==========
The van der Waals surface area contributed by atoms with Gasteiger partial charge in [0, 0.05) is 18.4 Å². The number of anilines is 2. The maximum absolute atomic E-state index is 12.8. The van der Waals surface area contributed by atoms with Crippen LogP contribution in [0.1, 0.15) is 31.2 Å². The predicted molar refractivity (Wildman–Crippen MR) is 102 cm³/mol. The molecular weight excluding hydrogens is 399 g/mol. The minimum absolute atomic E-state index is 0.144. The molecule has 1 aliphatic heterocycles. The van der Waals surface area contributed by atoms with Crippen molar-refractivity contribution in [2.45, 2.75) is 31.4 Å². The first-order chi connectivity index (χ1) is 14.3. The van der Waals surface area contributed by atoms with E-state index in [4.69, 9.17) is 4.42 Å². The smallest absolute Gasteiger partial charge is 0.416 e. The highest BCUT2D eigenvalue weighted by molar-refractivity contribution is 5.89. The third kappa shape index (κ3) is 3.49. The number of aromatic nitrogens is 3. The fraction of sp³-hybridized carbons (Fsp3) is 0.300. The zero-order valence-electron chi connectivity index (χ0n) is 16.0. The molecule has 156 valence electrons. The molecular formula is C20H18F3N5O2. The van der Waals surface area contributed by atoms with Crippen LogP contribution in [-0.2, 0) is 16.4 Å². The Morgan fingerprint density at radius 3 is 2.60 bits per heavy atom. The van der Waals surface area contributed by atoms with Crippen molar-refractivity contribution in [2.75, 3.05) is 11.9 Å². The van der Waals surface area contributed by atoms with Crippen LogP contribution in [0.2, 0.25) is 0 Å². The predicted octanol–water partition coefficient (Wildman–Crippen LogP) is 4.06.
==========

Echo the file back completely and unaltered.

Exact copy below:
The van der Waals surface area contributed by atoms with Gasteiger partial charge in [0, 0.05) is 18.4 Å². The number of anilines is 2. The maximum absolute atomic E-state index is 12.8. The van der Waals surface area contributed by atoms with Crippen LogP contribution in [0.1, 0.15) is 31.2 Å². The predicted molar refractivity (Wildman–Crippen MR) is 102 cm³/mol. The molecular weight excluding hydrogens is 399 g/mol. The minimum absolute atomic E-state index is 0.144. The molecule has 1 aliphatic heterocycles. The van der Waals surface area contributed by atoms with Crippen molar-refractivity contribution in [2.45, 2.75) is 31.4 Å². The first-order chi connectivity index (χ1) is 14.3. The van der Waals surface area contributed by atoms with E-state index in [4.69, 9.17) is 4.42 Å². The smallest absolute Gasteiger partial charge is 0.416 e. The highest BCUT2D eigenvalue weighted by molar-refractivity contribution is 5.89. The third kappa shape index (κ3) is 3.49. The number of aromatic nitrogens is 3. The fraction of sp³-hybridized carbons (Fsp3) is 0.300. The zero-order valence-electron chi connectivity index (χ0n) is 16.0. The molecule has 156 valence electrons. The molecular formula is C20H18F3N5O2. The van der Waals surface area contributed by atoms with Crippen LogP contribution in [-0.2, 0) is 16.4 Å². The Morgan fingerprint density at radius 3 is 2.60 bits per heavy atom. The van der Waals surface area contributed by atoms with Crippen molar-refractivity contribution in [2.75, 3.05) is 11.9 Å². The van der Waals surface area contributed by atoms with Crippen LogP contribution in [0.2, 0.25) is 0 Å². The predicted octanol–water partition coefficient (Wildman–Crippen LogP) is 4.06.